Steiner v. Klein: Decisions to Redesign, Restructure, Close Schools Must Be Vested With the Commissioner of Education, not the NYC Chancellor, Tranparent, Clearly Enunciated Standards Must Drive School Reform Decisions.

 Over the past week or so the Department has oozed out the list of 22 schools for proposed closings, fifteen of them high schools. The accompanying reasons are confusing, there are no transparent standards, the Progress Report grades and the SED Accountability data varies greatly. In fact, there are clearly another hundred or so schools that could have been closed instead of the 22 schools on the list.
Aaron Pallas, in a Post on Gotham  shows that the Progress Report rubric is highly unreliable, and, Christine Rowland, a teacher at Christopher Columbus High School, also on Gotham, shows that the Department is, believe it or not, either less than truthful, or inept.
While the decision to close a school is not subject to the collective bargain agreement it is informative to peruse the “standard” that the agreement sets forth,
the arbitrator may decide in a particular case whether the provision was disregarded or applied in a discriminatory or arbitrary or capricious manner so as to constitute an abuse of discretion, namely whether the challenged judgment was based upon facts which justifiably could lead to the conclusion as opposed to merely capricious or whimsical preferences or the absence of supporting factual reasons.
Were the school closing decisions “discriminatory,” “arbitrary.” “capricious,” or “whimsical,”?
The absence of clearly enunciated goals, targets and/or standards and the absence of a transparent process leads one to answer in the affirmative.
The burden of proof at the state level is substantial and whether or not an appeal to the State Commissioner would be sustained is interesting and debatable, we may find out,
To demonstrate arbitrary or capricious actions, a petitioner must prove that the actions of the district were wholly without a rational or reasonable basis. It is not enough to show that the district could have made a better or different determination, or that you as a petitioner disagreed with the action or determination that you are challenging. You must instead show that the district’s action has no rational, reasonable support or explanation.
I am not arguing that a school should not be closed, some schools (i.e., Taft, Jefferson, Canarsie) were allowed to deteriorate too such an extent that the existing staffs were not capable of reversing the decline. The “blame” is not that of the school alone, the central office must bear responsibility for allowing a school to decline over the years.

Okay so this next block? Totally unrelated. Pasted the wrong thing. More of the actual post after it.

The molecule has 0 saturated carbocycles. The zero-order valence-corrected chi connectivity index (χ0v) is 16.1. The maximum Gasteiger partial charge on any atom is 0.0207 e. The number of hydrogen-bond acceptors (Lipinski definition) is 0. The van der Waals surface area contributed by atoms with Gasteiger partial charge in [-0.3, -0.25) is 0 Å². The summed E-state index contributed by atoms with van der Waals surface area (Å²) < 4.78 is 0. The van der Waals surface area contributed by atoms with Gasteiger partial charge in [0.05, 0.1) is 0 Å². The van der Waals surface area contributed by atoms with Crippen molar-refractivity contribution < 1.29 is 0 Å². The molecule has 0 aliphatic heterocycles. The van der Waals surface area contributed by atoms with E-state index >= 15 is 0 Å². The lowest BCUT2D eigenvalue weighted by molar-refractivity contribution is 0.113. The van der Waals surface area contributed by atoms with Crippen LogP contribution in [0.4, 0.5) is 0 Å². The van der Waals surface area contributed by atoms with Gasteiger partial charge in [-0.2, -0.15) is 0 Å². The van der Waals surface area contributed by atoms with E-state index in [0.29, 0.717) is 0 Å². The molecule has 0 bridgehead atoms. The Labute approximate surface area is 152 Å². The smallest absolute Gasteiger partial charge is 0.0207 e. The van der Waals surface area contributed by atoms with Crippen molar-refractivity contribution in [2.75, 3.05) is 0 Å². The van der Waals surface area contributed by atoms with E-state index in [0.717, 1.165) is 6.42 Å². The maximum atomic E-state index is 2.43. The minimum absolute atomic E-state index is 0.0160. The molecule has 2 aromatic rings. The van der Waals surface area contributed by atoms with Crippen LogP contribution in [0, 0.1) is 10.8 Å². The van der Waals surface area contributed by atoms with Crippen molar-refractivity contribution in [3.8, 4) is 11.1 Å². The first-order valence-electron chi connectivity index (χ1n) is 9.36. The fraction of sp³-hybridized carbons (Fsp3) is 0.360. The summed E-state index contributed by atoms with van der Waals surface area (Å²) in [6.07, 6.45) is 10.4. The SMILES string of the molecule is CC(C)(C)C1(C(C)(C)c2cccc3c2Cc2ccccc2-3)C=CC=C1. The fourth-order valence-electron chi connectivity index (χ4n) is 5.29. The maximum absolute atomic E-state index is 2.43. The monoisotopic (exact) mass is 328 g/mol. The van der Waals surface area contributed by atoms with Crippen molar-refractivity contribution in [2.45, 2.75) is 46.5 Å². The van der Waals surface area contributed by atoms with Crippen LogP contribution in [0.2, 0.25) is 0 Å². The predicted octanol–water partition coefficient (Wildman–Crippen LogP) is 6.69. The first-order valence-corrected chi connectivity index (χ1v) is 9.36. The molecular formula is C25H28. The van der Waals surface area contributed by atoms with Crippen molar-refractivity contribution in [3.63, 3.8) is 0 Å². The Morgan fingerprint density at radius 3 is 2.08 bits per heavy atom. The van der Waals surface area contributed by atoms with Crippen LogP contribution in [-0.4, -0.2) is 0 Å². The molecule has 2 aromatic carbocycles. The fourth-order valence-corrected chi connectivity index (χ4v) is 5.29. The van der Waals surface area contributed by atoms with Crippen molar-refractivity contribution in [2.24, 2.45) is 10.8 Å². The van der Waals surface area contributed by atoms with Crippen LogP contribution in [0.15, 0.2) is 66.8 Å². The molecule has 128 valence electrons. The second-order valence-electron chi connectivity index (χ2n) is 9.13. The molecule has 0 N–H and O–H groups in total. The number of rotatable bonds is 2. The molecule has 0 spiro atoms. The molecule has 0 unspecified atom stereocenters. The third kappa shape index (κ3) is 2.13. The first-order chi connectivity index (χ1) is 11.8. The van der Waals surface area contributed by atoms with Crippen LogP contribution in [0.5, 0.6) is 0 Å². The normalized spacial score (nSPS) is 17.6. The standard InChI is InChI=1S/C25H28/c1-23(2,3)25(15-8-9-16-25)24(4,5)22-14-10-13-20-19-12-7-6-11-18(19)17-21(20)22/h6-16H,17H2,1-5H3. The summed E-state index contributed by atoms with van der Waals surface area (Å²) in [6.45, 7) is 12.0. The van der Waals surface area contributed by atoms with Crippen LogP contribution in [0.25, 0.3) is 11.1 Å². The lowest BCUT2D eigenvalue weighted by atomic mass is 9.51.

The new small high schools that replaced the closing schools have better data, (as evidenced in the Center for NYC Affairs “The New Marketplace:
How Small-School Reforms and School Choice Have Reshaped New York City’s High Schools” report here)
, but in the first two years they did not admit special education and ELL kids,
Attendance and graduation rates are higher at new small schools than at the large schools they replaced. Principals and students report the new schools are safer. Yet many small schools remain fragile, with attendance and graduation rates declining
The impact of the deflected students, student bumped away from the closed schools, has resulted in collateral damage, clearly impacting achievement in the remaining large schools,
Twenty-six of 34 large high schools in Brooklyn, Manhattan and the Bronx saw their enrollments jump significantly as other high schools were closed. Of these, 19 saw their attendance decline and 15 saw their graduation rates decline between the fall of 2002 and the spring of 2007. Fourteen saw both attendance and graduation rates decline.
At the college level, let’s look at CUNY, NYC graduates continue to struggle (See “Are New York City’s Public Schools Preparing Students for Success in College? here)
The most recent six-year graduation rates for all full-time freshman enrolled in associate degree programs were 17.7 percent for associate degrees and 11.0 percent for baccalaureate degrees. An additional 8.2 percent were still enrolled.